First in Terrestrial Vertebrates and First Place Overall, ‘Snow Wombat Running’ by Harrison Warne. Location: South East Forest National Park. “It’s hard to believe this image was taken in the south coast region. After a large east-coast low dumped a load of snow on top of the escarpment I travelled to Mt Darragh where I captured this image.” – Harrison.
The Wild Eye Photo Competition has again highlighted the stunning diversity of the local environment and the talent of local photographers.
Coordinated by the Atlas of Life in the Coastal Wilderness, each entry gives the viewer a distinctive perspective on the other life forms we share this place with.
Twenty-two year old Bega Valley photographer Harrison Warne has again done well claiming the overall winner’s prize building on his success in previous years.
“I’ve had a lifelong passion for wildlife and from this began my love of photography,” Harrison says.
“Photography, for me, is about being able to tell a story and give emotion to a subject or image.
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“Something that is very important to me is education – about environmental issues and conservation.
“By creating an interesting photo it causes interest in the subject which helps push an educational message.
Photography is about determination, patients, waking up way too early, getting lost in the middle of nowhere and taking risks, to achieve the ‘perfect’ shot.”
The competition takes in five main categories – Birds, Terrestrial Vertebrates, Marine & Intertidal, Plants & Fungi, and Invertebrates, as well as making space to encourage teenage photographers.
Winners are on exhibition during the school holidays at EyeQ, on Market Street, Merimbula, ahead of touring Bega Valley libraries. All the winning shots can also be viewed online via the Atlas of Life in the Coastal Wilderness.
Some of Region Media’s favourites:
First in Marine & Intertidal and First in Ecological Interactions. “Seal on bait ball” by Georgia Poyner. Location Narooma.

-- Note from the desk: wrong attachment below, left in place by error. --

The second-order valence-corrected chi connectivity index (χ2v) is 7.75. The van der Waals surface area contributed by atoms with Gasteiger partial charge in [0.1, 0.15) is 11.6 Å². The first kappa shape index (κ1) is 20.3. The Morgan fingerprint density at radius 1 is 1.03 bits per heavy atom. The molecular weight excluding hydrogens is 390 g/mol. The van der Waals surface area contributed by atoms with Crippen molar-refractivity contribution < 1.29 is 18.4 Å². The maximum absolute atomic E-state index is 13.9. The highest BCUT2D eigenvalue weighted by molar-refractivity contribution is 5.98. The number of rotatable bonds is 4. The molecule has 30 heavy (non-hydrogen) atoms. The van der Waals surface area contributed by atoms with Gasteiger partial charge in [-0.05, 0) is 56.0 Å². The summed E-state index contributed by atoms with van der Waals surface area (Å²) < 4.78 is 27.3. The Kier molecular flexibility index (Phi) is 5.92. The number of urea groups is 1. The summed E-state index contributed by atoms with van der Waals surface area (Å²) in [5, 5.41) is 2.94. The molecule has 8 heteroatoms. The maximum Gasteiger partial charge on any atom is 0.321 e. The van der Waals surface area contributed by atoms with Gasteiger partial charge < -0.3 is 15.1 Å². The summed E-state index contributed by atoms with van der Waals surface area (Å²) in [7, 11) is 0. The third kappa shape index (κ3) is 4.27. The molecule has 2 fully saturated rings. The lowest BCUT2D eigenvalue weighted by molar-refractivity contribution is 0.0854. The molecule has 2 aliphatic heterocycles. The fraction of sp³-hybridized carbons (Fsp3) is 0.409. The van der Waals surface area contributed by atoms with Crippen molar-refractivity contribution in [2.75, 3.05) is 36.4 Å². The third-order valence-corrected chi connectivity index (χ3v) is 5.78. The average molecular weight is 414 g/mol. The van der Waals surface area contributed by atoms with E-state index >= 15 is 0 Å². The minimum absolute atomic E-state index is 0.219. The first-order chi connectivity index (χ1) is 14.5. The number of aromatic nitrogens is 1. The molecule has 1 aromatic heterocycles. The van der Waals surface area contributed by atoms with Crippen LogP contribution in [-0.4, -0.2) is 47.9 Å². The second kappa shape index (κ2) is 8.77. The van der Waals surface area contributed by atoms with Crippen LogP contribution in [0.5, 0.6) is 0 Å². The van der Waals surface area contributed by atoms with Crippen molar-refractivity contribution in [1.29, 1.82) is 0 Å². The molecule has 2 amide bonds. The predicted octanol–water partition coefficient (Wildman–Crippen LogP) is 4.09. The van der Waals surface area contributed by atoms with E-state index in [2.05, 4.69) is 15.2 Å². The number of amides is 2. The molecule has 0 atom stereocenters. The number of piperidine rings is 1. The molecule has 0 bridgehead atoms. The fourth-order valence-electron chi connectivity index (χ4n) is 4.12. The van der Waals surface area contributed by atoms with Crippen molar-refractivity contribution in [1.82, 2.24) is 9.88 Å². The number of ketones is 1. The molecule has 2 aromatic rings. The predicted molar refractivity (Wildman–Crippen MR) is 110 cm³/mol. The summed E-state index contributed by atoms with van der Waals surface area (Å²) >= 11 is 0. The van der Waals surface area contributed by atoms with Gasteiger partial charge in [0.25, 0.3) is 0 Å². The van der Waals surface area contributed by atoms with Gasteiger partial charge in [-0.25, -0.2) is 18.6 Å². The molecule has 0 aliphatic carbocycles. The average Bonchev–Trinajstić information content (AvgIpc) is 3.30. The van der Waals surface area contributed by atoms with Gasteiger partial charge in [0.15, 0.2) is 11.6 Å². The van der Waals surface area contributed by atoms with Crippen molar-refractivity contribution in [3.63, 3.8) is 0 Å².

First in 13-17 years, “Lace Monitor Claws” by Tess Poyner, Location: Mummaga Lake, Dalmeny. “I photographed this large Lace Monitor while kayaking. I was fascinated with how long his claws were for climbing!” – Tess.
First in Invertebrates and third place overall, “Death Mosaic” by Harrison Warne. Location: Bega. “On the arrival of spring rain, tens of thousands of termites leave the nest in search of a new place to set up. The unfortunate reality is most will die long before finding such a place.” – Harrison.
Third in Birds. “Three Willies” by Toni Ward. Location: Kameruka. “These three little Willie Wagtails left their nest the next day. All three are still thriving.” – Toni.
Second in Plants & Fungi, “Salt Marsh Veins” by Teena Burnell, Location: Panboola. “Like veins of mother nature winding through the salt marsh.” – Teena.
Special mention to “Shallow Visitor” by Suzanne Hopkins, Location: Bega River. “Intrigued by this marine creature found in the shallows at the Bega River. So many different tones and unusual markings which made it a very fascinating specimen on exploration of the local area.” – Suzanne.
To take part in Atlas of Life citizen science activities including the Sea Slug Survey underway until January 20, check their website or subscribe to their regular newsletter.